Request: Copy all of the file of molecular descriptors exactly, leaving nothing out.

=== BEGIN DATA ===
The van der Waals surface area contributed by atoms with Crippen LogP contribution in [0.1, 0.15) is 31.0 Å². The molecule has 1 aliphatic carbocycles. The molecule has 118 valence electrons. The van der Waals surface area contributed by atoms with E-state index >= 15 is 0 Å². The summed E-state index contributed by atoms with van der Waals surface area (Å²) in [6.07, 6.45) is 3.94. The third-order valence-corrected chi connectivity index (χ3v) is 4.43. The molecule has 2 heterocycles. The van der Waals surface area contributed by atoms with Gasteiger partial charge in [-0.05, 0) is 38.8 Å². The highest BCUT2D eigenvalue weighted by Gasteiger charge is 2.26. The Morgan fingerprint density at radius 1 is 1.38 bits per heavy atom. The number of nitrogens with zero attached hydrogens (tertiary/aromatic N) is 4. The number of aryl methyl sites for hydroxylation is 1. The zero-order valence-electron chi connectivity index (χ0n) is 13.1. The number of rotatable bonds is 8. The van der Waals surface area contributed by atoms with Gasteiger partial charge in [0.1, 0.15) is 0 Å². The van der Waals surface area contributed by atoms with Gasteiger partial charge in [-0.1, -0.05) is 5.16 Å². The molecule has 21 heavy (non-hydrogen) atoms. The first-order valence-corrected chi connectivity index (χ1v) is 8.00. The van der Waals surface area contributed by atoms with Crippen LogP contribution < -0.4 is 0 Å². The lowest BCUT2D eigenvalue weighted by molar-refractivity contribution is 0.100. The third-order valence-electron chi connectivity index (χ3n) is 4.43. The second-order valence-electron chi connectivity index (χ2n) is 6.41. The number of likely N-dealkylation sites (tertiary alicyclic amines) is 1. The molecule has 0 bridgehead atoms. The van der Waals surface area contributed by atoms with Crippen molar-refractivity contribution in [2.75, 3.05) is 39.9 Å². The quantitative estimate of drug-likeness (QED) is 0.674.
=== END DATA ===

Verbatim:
The van der Waals surface area contributed by atoms with Crippen LogP contribution in [0.1, 0.15) is 31.0 Å². The molecule has 1 aliphatic carbocycles. The molecule has 118 valence electrons. The van der Waals surface area contributed by atoms with E-state index >= 15 is 0 Å². The summed E-state index contributed by atoms with van der Waals surface area (Å²) in [6.07, 6.45) is 3.94. The third-order valence-corrected chi connectivity index (χ3v) is 4.43. The molecule has 2 heterocycles. The van der Waals surface area contributed by atoms with Gasteiger partial charge in [-0.05, 0) is 38.8 Å². The highest BCUT2D eigenvalue weighted by Gasteiger charge is 2.26. The Morgan fingerprint density at radius 1 is 1.38 bits per heavy atom. The number of nitrogens with zero attached hydrogens (tertiary/aromatic N) is 4. The number of aryl methyl sites for hydroxylation is 1. The zero-order valence-electron chi connectivity index (χ0n) is 13.1. The number of rotatable bonds is 8. The van der Waals surface area contributed by atoms with Gasteiger partial charge in [0.1, 0.15) is 0 Å². The van der Waals surface area contributed by atoms with Gasteiger partial charge in [-0.1, -0.05) is 5.16 Å². The molecule has 21 heavy (non-hydrogen) atoms. The first-order valence-corrected chi connectivity index (χ1v) is 8.00. The van der Waals surface area contributed by atoms with Crippen LogP contribution < -0.4 is 0 Å². The lowest BCUT2D eigenvalue weighted by molar-refractivity contribution is 0.100. The third-order valence-electron chi connectivity index (χ3n) is 4.43. The second-order valence-electron chi connectivity index (χ2n) is 6.41. The number of likely N-dealkylation sites (tertiary alicyclic amines) is 1. The molecule has 0 bridgehead atoms. The van der Waals surface area contributed by atoms with Crippen molar-refractivity contribution in [2.75, 3.05) is 39.9 Å². The quantitative estimate of drug-likeness (QED) is 0.674.